What: They were the first family of Texas wrestling, the unquestioned good-guy stars of the World Class Championship Wrestling promotion run by the patriarch of the family, Fritz. And then tragedy struck—and kept striking, as four of Fritz’s sons died within a nine-year stretch. David was first, in 1984, dying under mysterious circumstances while on a tour with All Japan Pro Wrestling. (The family has always insisted it was a heart attack brought on by ruptured intestines; several of his fellow wrestlers have claimed it was actually an accidental drug overdose.) Then, Mike—who never fully recovered from a bout with toxic shock syndrome—committed suicide in 1987 by overdosing on tranquilizers. Chris was next, depressed over the loss of his older brothers and his inability to live up to the family’s success in the ring, he shot himself in 1991. Finally, Kerry, the biggest star in the family and perhaps the most troubled, shot himself in the heart at his father’s ranch in 1993. Only Kevin remained. He retired from wrestling in 1995 and started a career in real estate.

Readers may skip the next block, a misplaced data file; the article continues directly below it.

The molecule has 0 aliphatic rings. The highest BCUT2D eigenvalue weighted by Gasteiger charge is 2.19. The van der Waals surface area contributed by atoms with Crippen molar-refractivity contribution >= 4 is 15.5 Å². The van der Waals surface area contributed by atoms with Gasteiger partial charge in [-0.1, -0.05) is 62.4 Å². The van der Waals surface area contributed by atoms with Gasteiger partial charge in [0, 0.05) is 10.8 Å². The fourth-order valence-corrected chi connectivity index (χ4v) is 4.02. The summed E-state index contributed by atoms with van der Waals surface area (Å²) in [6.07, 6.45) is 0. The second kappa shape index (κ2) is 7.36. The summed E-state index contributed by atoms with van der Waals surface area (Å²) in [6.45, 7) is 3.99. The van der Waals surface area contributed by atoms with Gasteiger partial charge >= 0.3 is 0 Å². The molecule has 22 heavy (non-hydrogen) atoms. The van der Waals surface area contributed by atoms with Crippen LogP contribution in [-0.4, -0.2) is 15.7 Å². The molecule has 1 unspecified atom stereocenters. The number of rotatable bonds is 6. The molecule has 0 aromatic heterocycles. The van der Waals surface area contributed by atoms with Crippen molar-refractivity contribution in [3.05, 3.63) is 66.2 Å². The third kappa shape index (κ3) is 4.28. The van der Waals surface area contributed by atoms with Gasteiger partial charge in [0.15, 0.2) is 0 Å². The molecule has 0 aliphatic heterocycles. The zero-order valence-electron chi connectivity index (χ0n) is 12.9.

Why: Even now, Von Erich is the first name anyone thinks of when the subject turns to Texas wrestling. The family got its due in 2009 when they were inducted into the WWE Hall of Fame.
4. Robert Tilton Scandal Hits Primetime Live
What: People already knew something was up with televangelist Robert Tilton’s ministry. But it wasn’t until November 21, 1991—when ABC’s Primetime Live aired the results of its investigation into his operation (with help from the Trinity Foundation’s Ole Anthony)—that the story took off. Primetime Live followed up with another episode the next week, and Tilton became the poster boy for crooked televangelists.